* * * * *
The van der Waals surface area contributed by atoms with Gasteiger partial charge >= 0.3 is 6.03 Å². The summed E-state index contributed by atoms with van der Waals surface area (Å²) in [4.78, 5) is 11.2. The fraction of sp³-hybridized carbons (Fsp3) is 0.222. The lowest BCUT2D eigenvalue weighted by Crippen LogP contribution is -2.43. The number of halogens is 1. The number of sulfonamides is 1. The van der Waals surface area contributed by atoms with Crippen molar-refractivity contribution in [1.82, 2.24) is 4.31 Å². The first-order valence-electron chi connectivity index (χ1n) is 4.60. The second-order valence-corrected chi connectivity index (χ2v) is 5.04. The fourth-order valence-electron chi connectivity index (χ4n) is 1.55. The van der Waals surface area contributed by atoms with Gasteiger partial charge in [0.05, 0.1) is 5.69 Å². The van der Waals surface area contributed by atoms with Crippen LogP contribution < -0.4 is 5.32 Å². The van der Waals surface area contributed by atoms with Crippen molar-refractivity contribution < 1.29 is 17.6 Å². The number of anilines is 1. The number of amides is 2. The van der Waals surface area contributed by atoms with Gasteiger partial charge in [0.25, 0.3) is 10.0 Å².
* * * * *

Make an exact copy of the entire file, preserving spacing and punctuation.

The van der Waals surface area contributed by atoms with Gasteiger partial charge >= 0.3 is 6.03 Å². The summed E-state index contributed by atoms with van der Waals surface area (Å²) in [4.78, 5) is 11.2. The fraction of sp³-hybridized carbons (Fsp3) is 0.222. The lowest BCUT2D eigenvalue weighted by Crippen LogP contribution is -2.43. The number of halogens is 1. The number of sulfonamides is 1. The van der Waals surface area contributed by atoms with Crippen molar-refractivity contribution in [1.82, 2.24) is 4.31 Å². The first-order valence-electron chi connectivity index (χ1n) is 4.60. The second-order valence-corrected chi connectivity index (χ2v) is 5.04. The fourth-order valence-electron chi connectivity index (χ4n) is 1.55. The van der Waals surface area contributed by atoms with Gasteiger partial charge in [0.05, 0.1) is 5.69 Å². The van der Waals surface area contributed by atoms with Crippen LogP contribution < -0.4 is 5.32 Å². The van der Waals surface area contributed by atoms with Crippen molar-refractivity contribution < 1.29 is 17.6 Å². The number of anilines is 1. The number of amides is 2. The van der Waals surface area contributed by atoms with Gasteiger partial charge in [0.25, 0.3) is 10.0 Å².